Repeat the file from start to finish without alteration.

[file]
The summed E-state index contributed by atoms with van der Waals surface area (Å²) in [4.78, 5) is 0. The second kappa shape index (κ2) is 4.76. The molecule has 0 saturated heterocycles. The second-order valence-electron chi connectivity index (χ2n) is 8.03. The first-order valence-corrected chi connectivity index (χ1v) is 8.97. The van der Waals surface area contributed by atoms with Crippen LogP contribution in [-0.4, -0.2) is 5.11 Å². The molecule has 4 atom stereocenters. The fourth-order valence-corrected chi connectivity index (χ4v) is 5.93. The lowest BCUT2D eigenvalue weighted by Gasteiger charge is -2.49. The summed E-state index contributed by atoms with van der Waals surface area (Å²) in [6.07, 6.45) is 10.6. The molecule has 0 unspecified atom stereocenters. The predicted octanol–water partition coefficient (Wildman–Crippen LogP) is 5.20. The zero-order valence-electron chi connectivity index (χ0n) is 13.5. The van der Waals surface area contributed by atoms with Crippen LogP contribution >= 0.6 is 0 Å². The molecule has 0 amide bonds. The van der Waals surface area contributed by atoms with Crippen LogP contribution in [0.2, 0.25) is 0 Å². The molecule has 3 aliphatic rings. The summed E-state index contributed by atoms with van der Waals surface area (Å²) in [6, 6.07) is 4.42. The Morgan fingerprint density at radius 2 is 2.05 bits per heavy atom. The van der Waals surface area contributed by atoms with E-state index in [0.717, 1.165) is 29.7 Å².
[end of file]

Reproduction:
The summed E-state index contributed by atoms with van der Waals surface area (Å²) in [4.78, 5) is 0. The second kappa shape index (κ2) is 4.76. The molecule has 0 saturated heterocycles. The second-order valence-electron chi connectivity index (χ2n) is 8.03. The first-order valence-corrected chi connectivity index (χ1v) is 8.97. The van der Waals surface area contributed by atoms with Crippen LogP contribution in [-0.4, -0.2) is 5.11 Å². The molecule has 4 atom stereocenters. The fourth-order valence-corrected chi connectivity index (χ4v) is 5.93. The lowest BCUT2D eigenvalue weighted by Gasteiger charge is -2.49. The summed E-state index contributed by atoms with van der Waals surface area (Å²) in [6.07, 6.45) is 10.6. The molecule has 0 unspecified atom stereocenters. The predicted octanol–water partition coefficient (Wildman–Crippen LogP) is 5.20. The zero-order valence-electron chi connectivity index (χ0n) is 13.5. The van der Waals surface area contributed by atoms with Crippen LogP contribution >= 0.6 is 0 Å². The molecule has 0 amide bonds. The van der Waals surface area contributed by atoms with Crippen LogP contribution in [0.2, 0.25) is 0 Å². The molecule has 3 aliphatic rings. The summed E-state index contributed by atoms with van der Waals surface area (Å²) in [6, 6.07) is 4.42. The Morgan fingerprint density at radius 2 is 2.05 bits per heavy atom. The van der Waals surface area contributed by atoms with E-state index in [0.717, 1.165) is 29.7 Å².